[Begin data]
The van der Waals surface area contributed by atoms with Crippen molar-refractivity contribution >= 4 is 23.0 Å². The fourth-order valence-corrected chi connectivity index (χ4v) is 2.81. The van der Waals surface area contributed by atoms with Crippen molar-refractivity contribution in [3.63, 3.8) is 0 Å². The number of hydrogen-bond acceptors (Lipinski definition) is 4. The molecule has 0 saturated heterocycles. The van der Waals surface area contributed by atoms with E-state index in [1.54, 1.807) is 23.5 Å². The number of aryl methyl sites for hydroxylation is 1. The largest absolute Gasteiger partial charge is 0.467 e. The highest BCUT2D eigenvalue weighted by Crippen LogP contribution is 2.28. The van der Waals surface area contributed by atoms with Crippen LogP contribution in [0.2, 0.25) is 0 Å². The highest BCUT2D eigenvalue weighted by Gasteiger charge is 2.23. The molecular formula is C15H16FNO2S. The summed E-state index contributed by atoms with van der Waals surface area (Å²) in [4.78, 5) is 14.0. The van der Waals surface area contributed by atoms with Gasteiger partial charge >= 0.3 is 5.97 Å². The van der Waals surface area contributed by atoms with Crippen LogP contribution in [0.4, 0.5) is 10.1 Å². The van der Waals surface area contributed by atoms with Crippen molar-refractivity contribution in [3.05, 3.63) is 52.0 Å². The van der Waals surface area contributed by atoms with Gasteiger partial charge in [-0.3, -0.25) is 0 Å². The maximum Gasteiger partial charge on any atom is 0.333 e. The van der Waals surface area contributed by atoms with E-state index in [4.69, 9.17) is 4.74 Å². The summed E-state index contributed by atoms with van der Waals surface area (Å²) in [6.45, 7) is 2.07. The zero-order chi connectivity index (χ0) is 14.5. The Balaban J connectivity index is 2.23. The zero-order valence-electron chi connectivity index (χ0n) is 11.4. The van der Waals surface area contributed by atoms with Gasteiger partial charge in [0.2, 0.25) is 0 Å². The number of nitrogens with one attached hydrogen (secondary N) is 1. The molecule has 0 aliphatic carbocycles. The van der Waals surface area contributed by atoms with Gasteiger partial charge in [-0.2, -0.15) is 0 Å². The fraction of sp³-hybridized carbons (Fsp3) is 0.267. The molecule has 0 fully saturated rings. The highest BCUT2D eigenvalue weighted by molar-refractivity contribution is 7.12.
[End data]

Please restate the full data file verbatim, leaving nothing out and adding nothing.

The van der Waals surface area contributed by atoms with Crippen molar-refractivity contribution >= 4 is 23.0 Å². The fourth-order valence-corrected chi connectivity index (χ4v) is 2.81. The van der Waals surface area contributed by atoms with Crippen molar-refractivity contribution in [3.63, 3.8) is 0 Å². The number of hydrogen-bond acceptors (Lipinski definition) is 4. The molecule has 0 saturated heterocycles. The van der Waals surface area contributed by atoms with E-state index in [1.54, 1.807) is 23.5 Å². The number of aryl methyl sites for hydroxylation is 1. The largest absolute Gasteiger partial charge is 0.467 e. The highest BCUT2D eigenvalue weighted by Crippen LogP contribution is 2.28. The van der Waals surface area contributed by atoms with Crippen LogP contribution in [0.2, 0.25) is 0 Å². The highest BCUT2D eigenvalue weighted by Gasteiger charge is 2.23. The molecular formula is C15H16FNO2S. The summed E-state index contributed by atoms with van der Waals surface area (Å²) in [4.78, 5) is 14.0. The van der Waals surface area contributed by atoms with Gasteiger partial charge >= 0.3 is 5.97 Å². The van der Waals surface area contributed by atoms with Crippen LogP contribution in [0.4, 0.5) is 10.1 Å². The van der Waals surface area contributed by atoms with Crippen molar-refractivity contribution in [3.05, 3.63) is 52.0 Å². The van der Waals surface area contributed by atoms with Gasteiger partial charge in [-0.3, -0.25) is 0 Å². The maximum Gasteiger partial charge on any atom is 0.333 e. The van der Waals surface area contributed by atoms with E-state index in [4.69, 9.17) is 4.74 Å². The summed E-state index contributed by atoms with van der Waals surface area (Å²) in [6.45, 7) is 2.07. The zero-order chi connectivity index (χ0) is 14.5. The Balaban J connectivity index is 2.23. The zero-order valence-electron chi connectivity index (χ0n) is 11.4. The van der Waals surface area contributed by atoms with Gasteiger partial charge in [0.2, 0.25) is 0 Å². The number of nitrogens with one attached hydrogen (secondary N) is 1. The molecule has 0 aliphatic carbocycles. The van der Waals surface area contributed by atoms with Gasteiger partial charge in [-0.2, -0.15) is 0 Å². The fraction of sp³-hybridized carbons (Fsp3) is 0.267. The molecule has 0 fully saturated rings. The highest BCUT2D eigenvalue weighted by molar-refractivity contribution is 7.12.